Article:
On July 25 and September 12, plaintiffs filed a second and then a third amended consolidated class action complaint ("Amended Complaint") which added additional defendants and reasserted claims against certain previously dismissed defendants. The Amended Complaint seeks recovery for WorldCom employees who invested in WorldCom stock through the Plan and the several predecessor plans that the Plan had absorbed and alleges three claims pursuant to ERISA §§ 404(a)(1), 409, and 502(a)(2) & (3), 29 U.S.C. §§ 1104(a)(1), 1109, 1132(a)(2) & (3), for alleged breaches of fiduciary duty. The Amended Complaint asserts that Page 5 Bernard J. Ebbers ("Ebbers"), Scott D. Sullivan ("Sullivan"), and Dennis W. Sickle ("Sickle") (collectively, the "Officer Defendants"); Dona Miller ("Miller"), Pamela Titus ("Titus"), Ray Helms ("Helms"), Stephanie Scott ("Scott"), and Sandra Faircloth ("Faircloth") (collectively, the "Employee Defendants"); Bert C. Roberts, John W. Sidgmore, James C. Allen, Judith Areen, Carl J. Aycock, Max E. Bobbitt, Francesco Galesi, Stiles A. Kellett, Jr., Gordon S. Macklin, Clifford L. Alexander, John A. Porter, and Lawrence C. Tucker (collectively, the "Director Defendants"); and Merrill Lynch, breached the duty of prudence in ERISA § 404(a) by continuing to offer WorldCom stock as an investment alternative within the Plan when they knew or should have known that such an investment was imprudent. The Amended Complaint also asserts that Ebbers, Sullivan, and the Director Defendants failed to monitor the fiduciary performance by ERISA plan fiduciaries appointed by those directors. Finally, the Amended Complaint claims that WorldCom, Merrill Lynch, the Officer Defendants, and the Employee Defendants failed to provide ERISA plan participants with complete and accurate information regarding WorldCom stock.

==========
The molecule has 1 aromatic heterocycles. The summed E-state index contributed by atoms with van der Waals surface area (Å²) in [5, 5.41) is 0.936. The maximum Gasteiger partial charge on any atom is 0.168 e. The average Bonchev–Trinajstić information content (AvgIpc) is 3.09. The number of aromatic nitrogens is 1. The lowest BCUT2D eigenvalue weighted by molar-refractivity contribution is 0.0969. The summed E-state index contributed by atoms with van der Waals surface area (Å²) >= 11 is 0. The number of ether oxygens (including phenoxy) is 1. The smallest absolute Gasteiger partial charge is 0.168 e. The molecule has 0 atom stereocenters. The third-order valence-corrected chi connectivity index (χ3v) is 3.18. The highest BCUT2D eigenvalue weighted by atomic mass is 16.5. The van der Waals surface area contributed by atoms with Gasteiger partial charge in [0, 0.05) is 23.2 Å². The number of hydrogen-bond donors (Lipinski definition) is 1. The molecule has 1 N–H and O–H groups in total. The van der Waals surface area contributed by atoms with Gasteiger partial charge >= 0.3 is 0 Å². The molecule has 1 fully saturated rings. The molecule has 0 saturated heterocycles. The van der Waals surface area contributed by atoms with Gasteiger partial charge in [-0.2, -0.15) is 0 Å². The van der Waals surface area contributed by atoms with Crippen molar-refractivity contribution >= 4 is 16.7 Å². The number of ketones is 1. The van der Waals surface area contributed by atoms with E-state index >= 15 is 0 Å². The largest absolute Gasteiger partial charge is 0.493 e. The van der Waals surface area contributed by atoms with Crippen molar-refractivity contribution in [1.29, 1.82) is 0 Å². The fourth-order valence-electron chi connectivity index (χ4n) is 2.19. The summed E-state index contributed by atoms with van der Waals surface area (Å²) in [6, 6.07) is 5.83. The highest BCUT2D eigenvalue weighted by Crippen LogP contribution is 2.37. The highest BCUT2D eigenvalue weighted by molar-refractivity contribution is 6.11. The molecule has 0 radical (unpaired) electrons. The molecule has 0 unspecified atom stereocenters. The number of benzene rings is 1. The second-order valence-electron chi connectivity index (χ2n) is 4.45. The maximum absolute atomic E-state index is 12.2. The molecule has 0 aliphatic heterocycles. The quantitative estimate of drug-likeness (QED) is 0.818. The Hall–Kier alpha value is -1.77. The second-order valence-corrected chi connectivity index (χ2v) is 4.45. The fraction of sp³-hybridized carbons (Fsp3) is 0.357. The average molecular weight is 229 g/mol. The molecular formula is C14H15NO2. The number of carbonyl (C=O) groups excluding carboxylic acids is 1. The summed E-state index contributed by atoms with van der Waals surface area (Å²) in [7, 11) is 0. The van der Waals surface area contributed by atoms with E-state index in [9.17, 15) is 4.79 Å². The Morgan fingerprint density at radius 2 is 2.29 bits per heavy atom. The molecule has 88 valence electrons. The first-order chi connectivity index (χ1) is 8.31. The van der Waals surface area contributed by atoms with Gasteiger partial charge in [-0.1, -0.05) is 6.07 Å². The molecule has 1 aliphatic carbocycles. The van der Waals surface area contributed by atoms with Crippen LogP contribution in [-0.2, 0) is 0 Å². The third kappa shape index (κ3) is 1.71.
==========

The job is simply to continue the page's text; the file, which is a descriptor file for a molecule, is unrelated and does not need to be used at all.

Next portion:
Fact discovery in the Securities Litigation and the ERISA Litigation were coordinated. Document discovery was substantially completed in the Fall of 2003. Fact discovery in the ERISA Litigation closed on July 23, 2004. Meanwhile, on April 20, 2004, WorldCom emerged from bankruptcy as MCI, Inc. ("MCI"). Page 6

  An ERISA class was certified under Rule 23(b)(1)(B), Fed.R.Civ.P., on October 4, 2004. In re WorldCom, Inc. ERISA Litigation, No. 02 Civ. 4816 (DLC), 2004 WL 2211664 (S.D.N.Y. Oct. 4, 2004). The Opinion certifying the class resolved the sole challenge to certification, rejecting Merrill Lynch's attack on the definition of the class. Id. at *3.

  On June 30, 2004, the named plaintiffs in the ERISA Litigation and all of the defendants except Merrill Lynch and Sullivan (the "Settling Defendants" and "Non-Settling Defendants," respectively) as well as the issuers of certain WorldCom insurance policies executed a Settlement Agreement that, inter alia, established a settlement fund of $47.15 million and contained a bar order preventing the Non-Settling Defendants from bringing claims for contribution and indemnification against the Settling Defendants while providing the Non-Settling Defendants a right to a reduction in the amount of any judgment entered against them. A fairness hearing was held on October 15. The Settlement Agreement was approved in an Opinion dated October 18. In re WorldCom, Inc. ERISA Litigation, No. 02 Civ. 4816 (DLC), 2004 WL 2338151 (S.D.N.Y. Oct. 18, 2004). The trial of the ERISA claim against Merrill Lynch is scheduled to begin on May 2, 2005.

  The competing summary judgment motions address, inter alia, the following arguments by the parties. The plaintiffs contend that Merrill Lynch violated the fiduciary duty of prudence contained in Section 404(a) of ERISA, 29 U.S.C. § 1104(a). They seek to prove that Merrill Lynch was not a directed trustee, but Page 7 owed a general duty of prudence with respect to Plan investments. In the alternative, they contend that as a directed trustee, Merrill Lynch breached its more limited fiduciary duty when it failed, based on publicly available information about WorldCom's financial difficulties, and its intimate knowledge of WorldCom's administration of the Plan, to suspend the acquisition of WorldCom common stock through the Plan by at least March 13, 2002, and failed to begin a liquidation of WorldCom holdings in the Plan by April 24, 2002.